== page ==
Gold American Eagle Proof Coins are Beautiful, and So Is the Price…
The proof version of the American Eagle coins are generally offered at a significantly higher price. As of this writing, the US Mint sell proof sets of the gold Eagles for nearly $3,000 each. The coins are minted using specially polished dies and each is struck multiple times. After passing quality control, the coins are packaged against scratching and fingerprints inside clear, hard plastic capsules. They are then placed in a velvet lined box with a certificate of authenticity.
Rare coin dealers love to sell them for premiums of 30% – 40% above the value of the gold content. That is simply way too much. But grabbing these special coins at a very small mark-up versus the price of standard coins is a no-brainer.
Money Metals Exchange is proud to offer these coins, when available, at a price just above the cost of our standard bullion-strike gold American Eagles. That is a tremendous value for these stunning coins with their original mint packaging and paperwork.
Gold American Eagles are issued by the US Mint in West Point, New York. They are official legal tender and backed by the US government for weight and purity. Production of the American Eagle series of coins began in 1986. The proof sets come with dates ranging from 1988 – 2008 and from 2010 – present. Production of proof gold coins was suspended in 2009 as the US Mint put all efforts into minting standard bullion coins to meet the unprecedented demand which followed the Financial Crisis.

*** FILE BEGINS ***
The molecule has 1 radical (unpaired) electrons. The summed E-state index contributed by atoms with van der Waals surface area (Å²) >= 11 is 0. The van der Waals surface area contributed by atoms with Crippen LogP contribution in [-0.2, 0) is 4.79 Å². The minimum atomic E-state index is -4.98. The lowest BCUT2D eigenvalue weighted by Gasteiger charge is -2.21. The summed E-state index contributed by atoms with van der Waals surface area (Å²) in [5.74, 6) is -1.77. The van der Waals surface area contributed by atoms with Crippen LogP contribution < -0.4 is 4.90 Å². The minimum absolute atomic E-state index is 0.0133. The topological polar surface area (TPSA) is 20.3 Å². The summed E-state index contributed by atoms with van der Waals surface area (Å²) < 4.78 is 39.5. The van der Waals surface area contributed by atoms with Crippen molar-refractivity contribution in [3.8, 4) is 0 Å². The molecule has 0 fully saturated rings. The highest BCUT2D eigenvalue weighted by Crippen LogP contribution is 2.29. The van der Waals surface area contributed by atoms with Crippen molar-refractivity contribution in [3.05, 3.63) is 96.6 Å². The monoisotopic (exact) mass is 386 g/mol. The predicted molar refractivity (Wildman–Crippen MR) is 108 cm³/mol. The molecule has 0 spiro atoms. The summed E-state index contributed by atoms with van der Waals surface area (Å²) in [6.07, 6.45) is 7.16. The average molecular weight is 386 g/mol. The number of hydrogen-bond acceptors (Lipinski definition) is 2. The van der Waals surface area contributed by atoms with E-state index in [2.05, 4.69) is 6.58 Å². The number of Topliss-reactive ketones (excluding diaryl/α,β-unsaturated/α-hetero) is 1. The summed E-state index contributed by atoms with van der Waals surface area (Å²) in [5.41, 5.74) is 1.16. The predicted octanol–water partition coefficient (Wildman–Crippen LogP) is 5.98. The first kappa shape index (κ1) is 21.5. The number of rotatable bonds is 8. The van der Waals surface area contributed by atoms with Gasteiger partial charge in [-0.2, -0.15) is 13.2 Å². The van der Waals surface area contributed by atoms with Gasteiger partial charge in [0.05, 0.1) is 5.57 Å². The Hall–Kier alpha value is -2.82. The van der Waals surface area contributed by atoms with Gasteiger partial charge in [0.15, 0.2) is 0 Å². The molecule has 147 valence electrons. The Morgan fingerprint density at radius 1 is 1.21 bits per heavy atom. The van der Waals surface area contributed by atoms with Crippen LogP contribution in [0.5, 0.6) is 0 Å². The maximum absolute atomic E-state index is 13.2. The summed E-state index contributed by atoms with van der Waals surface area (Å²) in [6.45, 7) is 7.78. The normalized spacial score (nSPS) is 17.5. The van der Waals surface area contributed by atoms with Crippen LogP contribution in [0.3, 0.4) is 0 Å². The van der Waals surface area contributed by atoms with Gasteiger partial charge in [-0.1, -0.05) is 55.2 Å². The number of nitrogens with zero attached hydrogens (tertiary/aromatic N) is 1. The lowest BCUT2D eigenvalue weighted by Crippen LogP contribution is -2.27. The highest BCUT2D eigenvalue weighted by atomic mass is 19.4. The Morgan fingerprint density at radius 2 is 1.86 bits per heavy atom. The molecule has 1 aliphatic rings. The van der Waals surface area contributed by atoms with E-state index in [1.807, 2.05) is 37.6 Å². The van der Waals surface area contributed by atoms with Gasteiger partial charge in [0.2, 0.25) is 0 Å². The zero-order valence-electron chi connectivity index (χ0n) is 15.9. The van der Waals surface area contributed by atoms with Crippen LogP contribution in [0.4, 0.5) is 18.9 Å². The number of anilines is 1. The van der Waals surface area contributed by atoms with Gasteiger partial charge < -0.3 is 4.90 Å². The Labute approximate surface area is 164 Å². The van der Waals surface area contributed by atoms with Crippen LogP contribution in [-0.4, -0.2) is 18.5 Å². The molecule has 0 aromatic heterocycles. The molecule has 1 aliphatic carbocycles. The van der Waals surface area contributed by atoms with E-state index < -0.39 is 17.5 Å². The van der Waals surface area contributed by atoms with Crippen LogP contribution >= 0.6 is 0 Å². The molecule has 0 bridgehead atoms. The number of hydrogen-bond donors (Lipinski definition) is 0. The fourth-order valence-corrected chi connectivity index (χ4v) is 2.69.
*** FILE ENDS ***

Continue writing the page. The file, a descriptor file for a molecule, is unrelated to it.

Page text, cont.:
Mintages of these coins were limited, and so is availability. Money Metals Exchange only offers them when we can secure inventory at a fair price.
Proof American Gold Eagle Sets Offer:
- 1.85 Troy oz of actual gold content in total.
- Packed in Original US Mint box with Certificate of Authenticity.
- Coin Weights Include 1/10, 1/4, 1/2 and 1 Troy Oz
- Guaranteed, Legal Tender of the US Government
The gold American Eagle is the only 22 karat purity coin eligible to be held inside precious metals IRAs. IRS rules require metal of at least .995 purity, but an exemption was made for these official US issue coins.
When it comes to purity, it is important to note that the coins contain the actual gold content stamped upon them. The gross weight of the coins is slightly greater than the value indicated because of the additional weight of silver and copper used as alloy. Investors never pay for metal they do not receive.